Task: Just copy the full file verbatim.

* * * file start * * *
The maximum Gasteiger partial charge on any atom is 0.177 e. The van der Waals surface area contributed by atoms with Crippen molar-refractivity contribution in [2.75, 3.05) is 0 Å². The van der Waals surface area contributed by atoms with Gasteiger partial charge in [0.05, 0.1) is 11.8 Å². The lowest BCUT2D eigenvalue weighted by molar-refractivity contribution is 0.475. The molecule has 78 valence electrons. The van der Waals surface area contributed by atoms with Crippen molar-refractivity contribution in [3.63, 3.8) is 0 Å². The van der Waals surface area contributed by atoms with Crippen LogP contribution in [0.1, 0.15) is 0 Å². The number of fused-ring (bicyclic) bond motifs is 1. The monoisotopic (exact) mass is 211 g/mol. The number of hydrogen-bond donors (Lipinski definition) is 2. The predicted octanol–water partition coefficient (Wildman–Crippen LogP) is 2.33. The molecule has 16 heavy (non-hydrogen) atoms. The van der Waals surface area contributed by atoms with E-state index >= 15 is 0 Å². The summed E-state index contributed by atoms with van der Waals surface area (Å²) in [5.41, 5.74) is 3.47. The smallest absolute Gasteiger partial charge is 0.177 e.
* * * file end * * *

The maximum Gasteiger partial charge on any atom is 0.177 e. The van der Waals surface area contributed by atoms with Crippen molar-refractivity contribution in [2.75, 3.05) is 0 Å². The van der Waals surface area contributed by atoms with Gasteiger partial charge in [0.05, 0.1) is 11.8 Å². The lowest BCUT2D eigenvalue weighted by molar-refractivity contribution is 0.475. The molecule has 78 valence electrons. The van der Waals surface area contributed by atoms with Crippen molar-refractivity contribution in [3.63, 3.8) is 0 Å². The van der Waals surface area contributed by atoms with Crippen LogP contribution in [0.1, 0.15) is 0 Å². The number of fused-ring (bicyclic) bond motifs is 1. The monoisotopic (exact) mass is 211 g/mol. The number of hydrogen-bond donors (Lipinski definition) is 2. The predicted octanol–water partition coefficient (Wildman–Crippen LogP) is 2.33. The molecule has 16 heavy (non-hydrogen) atoms. The van der Waals surface area contributed by atoms with E-state index >= 15 is 0 Å². The summed E-state index contributed by atoms with van der Waals surface area (Å²) in [5.41, 5.74) is 3.47. The smallest absolute Gasteiger partial charge is 0.177 e.